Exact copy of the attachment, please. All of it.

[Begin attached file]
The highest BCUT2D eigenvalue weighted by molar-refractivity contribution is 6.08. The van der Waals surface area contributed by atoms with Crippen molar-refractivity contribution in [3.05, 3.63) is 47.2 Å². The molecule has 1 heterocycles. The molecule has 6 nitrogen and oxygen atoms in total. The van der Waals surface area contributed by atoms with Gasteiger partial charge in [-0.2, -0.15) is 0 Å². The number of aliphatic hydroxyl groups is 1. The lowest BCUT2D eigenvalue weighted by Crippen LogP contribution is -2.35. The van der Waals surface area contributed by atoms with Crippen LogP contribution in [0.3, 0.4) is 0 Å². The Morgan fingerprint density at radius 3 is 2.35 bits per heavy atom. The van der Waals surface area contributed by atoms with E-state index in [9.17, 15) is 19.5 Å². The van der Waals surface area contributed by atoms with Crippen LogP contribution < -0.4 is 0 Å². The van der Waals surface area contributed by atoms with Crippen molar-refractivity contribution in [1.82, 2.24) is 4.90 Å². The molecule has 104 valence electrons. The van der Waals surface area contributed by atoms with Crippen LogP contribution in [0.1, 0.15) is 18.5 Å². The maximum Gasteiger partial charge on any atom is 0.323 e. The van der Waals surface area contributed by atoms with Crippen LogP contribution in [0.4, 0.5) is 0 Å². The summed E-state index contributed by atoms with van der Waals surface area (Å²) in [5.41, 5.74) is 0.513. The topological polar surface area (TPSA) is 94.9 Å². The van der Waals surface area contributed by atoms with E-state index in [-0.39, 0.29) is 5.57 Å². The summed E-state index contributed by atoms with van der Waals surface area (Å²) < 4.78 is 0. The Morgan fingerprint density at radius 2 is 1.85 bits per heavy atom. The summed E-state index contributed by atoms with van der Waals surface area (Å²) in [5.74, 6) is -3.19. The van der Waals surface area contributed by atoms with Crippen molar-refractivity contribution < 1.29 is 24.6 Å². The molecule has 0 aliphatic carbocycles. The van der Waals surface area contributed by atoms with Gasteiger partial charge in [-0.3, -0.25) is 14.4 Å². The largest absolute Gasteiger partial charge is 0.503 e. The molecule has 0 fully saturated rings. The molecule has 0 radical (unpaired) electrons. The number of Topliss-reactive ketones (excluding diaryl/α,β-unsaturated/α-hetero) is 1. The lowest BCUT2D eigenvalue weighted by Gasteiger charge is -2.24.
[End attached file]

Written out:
The highest BCUT2D eigenvalue weighted by molar-refractivity contribution is 6.08. The van der Waals surface area contributed by atoms with Crippen molar-refractivity contribution in [3.05, 3.63) is 47.2 Å². The molecule has 1 heterocycles. The molecule has 6 nitrogen and oxygen atoms in total. The van der Waals surface area contributed by atoms with Gasteiger partial charge in [-0.2, -0.15) is 0 Å². The number of aliphatic hydroxyl groups is 1. The lowest BCUT2D eigenvalue weighted by Crippen LogP contribution is -2.35. The van der Waals surface area contributed by atoms with Crippen LogP contribution in [0.3, 0.4) is 0 Å². The Morgan fingerprint density at radius 3 is 2.35 bits per heavy atom. The van der Waals surface area contributed by atoms with E-state index in [9.17, 15) is 19.5 Å². The van der Waals surface area contributed by atoms with Crippen LogP contribution < -0.4 is 0 Å². The van der Waals surface area contributed by atoms with Crippen molar-refractivity contribution in [1.82, 2.24) is 4.90 Å². The molecule has 104 valence electrons. The van der Waals surface area contributed by atoms with Crippen LogP contribution in [0.1, 0.15) is 18.5 Å². The maximum Gasteiger partial charge on any atom is 0.323 e. The van der Waals surface area contributed by atoms with Crippen LogP contribution in [0.4, 0.5) is 0 Å². The summed E-state index contributed by atoms with van der Waals surface area (Å²) in [5.41, 5.74) is 0.513. The topological polar surface area (TPSA) is 94.9 Å². The van der Waals surface area contributed by atoms with E-state index in [-0.39, 0.29) is 5.57 Å². The summed E-state index contributed by atoms with van der Waals surface area (Å²) < 4.78 is 0. The Morgan fingerprint density at radius 2 is 1.85 bits per heavy atom. The summed E-state index contributed by atoms with van der Waals surface area (Å²) in [5.74, 6) is -3.19. The van der Waals surface area contributed by atoms with Crippen molar-refractivity contribution < 1.29 is 24.6 Å². The molecule has 0 aliphatic carbocycles. The van der Waals surface area contributed by atoms with Gasteiger partial charge in [-0.3, -0.25) is 14.4 Å². The largest absolute Gasteiger partial charge is 0.503 e. The molecule has 0 fully saturated rings. The molecule has 0 radical (unpaired) electrons. The number of Topliss-reactive ketones (excluding diaryl/α,β-unsaturated/α-hetero) is 1. The lowest BCUT2D eigenvalue weighted by Gasteiger charge is -2.24.